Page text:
Activities and Labs
Indians of North America--Study and teaching (Elementary);
Hands-on projects such as creating a three-dimensional diorama are among the most memorable of positive elementary school experiences, yet they are generally uncommon because these complex projects are daunting to undertake. Therefore, it is important to prepare preservice teachers with the skills to lead children in creating these types of projects. This document is a compilation of preservice teacher work completed during a social studies methods class that assists instructors in teaching students to create unique dioramas. After the preservice teachers had constructed dioramas and assisted elementary students in making their own, they reflected on previous social studies projects from their childhoods and considered the learning outcomes of the current project. Eighty preservice teachers enrolled in a social studies methods course participated in the study. These college students created their own Native American dioramas along with images for furnishing and finishing dioramas of the Native American group on which they focused. The five Native American groups explored through dioramas include the Iroquois of the northeastern United States, the Seminole of the Southeast, the Lakota of the Central Plains, Hopi (and Navajo) of the American Southwest and the Haida of the Northwest Coast. This document provides photoillustrated examples and steps of how to create an intricate diorama from a cereal box, recycled copy paper, white craft glue, paints, images, and common craft items. The cereal box base is cut to open like a book and a model of a Native American home made of recycled cardboard is affixed over a cut-out hole in the cover so that the box opens to reveal the interior of the home. All surfaces are covered with a layer of torn recycled copy paper that is securely glued, coated with white gesso base paint, and then decorated with acrylic craft paints. In the facing inside enclosure, a ceremony scene is displayed. The back of the cereal box features crafts of the Native American group, while the other cereal box exterior sides show foods, clothing, and other cultural Reflection data indicate that preservice teachers recognized the large amount of time and patience necessary to complete a quality diorama and the valuable amount of in-depth learning that results, including a deeper respect for Native American people and greater confidence in teaching these concepts. Therefore, we recommend diorama projects in teaching about diverse cultures (2 tables, 5 figures, 2 photo-illustrated appendices).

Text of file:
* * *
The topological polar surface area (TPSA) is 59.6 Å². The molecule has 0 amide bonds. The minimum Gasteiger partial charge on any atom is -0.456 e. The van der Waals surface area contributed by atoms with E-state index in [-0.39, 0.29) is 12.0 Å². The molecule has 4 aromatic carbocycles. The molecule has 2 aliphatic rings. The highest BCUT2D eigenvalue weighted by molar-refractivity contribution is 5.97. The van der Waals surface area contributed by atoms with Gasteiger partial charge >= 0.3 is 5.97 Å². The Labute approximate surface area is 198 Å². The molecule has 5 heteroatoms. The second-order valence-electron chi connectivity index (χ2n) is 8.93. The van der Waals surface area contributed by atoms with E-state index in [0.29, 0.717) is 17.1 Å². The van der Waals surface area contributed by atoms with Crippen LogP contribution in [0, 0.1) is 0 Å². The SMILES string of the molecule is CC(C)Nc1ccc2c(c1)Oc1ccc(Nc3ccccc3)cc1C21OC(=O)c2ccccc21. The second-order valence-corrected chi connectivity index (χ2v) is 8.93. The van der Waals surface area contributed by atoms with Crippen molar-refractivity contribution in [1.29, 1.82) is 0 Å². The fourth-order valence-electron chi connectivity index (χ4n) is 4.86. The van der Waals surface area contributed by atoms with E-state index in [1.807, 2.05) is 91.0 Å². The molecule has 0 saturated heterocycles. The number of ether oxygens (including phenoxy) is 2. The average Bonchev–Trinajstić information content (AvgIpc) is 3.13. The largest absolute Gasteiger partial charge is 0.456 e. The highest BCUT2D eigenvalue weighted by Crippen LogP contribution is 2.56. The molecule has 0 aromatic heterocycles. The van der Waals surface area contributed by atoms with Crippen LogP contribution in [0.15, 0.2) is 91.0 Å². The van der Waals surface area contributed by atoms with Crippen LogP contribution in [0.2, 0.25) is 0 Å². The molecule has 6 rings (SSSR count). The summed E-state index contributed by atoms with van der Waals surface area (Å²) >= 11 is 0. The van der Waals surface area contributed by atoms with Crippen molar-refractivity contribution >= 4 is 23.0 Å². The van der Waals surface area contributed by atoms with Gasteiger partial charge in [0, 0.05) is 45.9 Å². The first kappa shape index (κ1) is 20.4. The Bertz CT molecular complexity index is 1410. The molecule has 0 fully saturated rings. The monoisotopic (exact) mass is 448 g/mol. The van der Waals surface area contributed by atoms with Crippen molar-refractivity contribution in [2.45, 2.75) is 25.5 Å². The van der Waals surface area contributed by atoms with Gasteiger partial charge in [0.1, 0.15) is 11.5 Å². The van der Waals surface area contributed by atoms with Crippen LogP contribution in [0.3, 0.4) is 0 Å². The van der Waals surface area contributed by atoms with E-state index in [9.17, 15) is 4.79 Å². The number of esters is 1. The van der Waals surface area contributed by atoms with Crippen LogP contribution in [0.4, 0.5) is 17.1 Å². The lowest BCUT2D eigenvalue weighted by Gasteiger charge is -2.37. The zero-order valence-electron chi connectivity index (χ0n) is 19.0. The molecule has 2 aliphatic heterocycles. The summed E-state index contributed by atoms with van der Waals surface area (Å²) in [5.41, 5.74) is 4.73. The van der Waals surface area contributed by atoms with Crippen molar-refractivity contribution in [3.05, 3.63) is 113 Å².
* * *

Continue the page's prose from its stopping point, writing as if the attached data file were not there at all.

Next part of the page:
Department of Curriculum and Instruction
Department of Mathematics
©2009 Audrey C. Rule and Lois A. Lindell
Rule, Audrey C. and Lindell, Lois A., "Making Cereal Box Dioramas of Native American Historic Homes and Culture" (2009). Open Educational Resources. 313.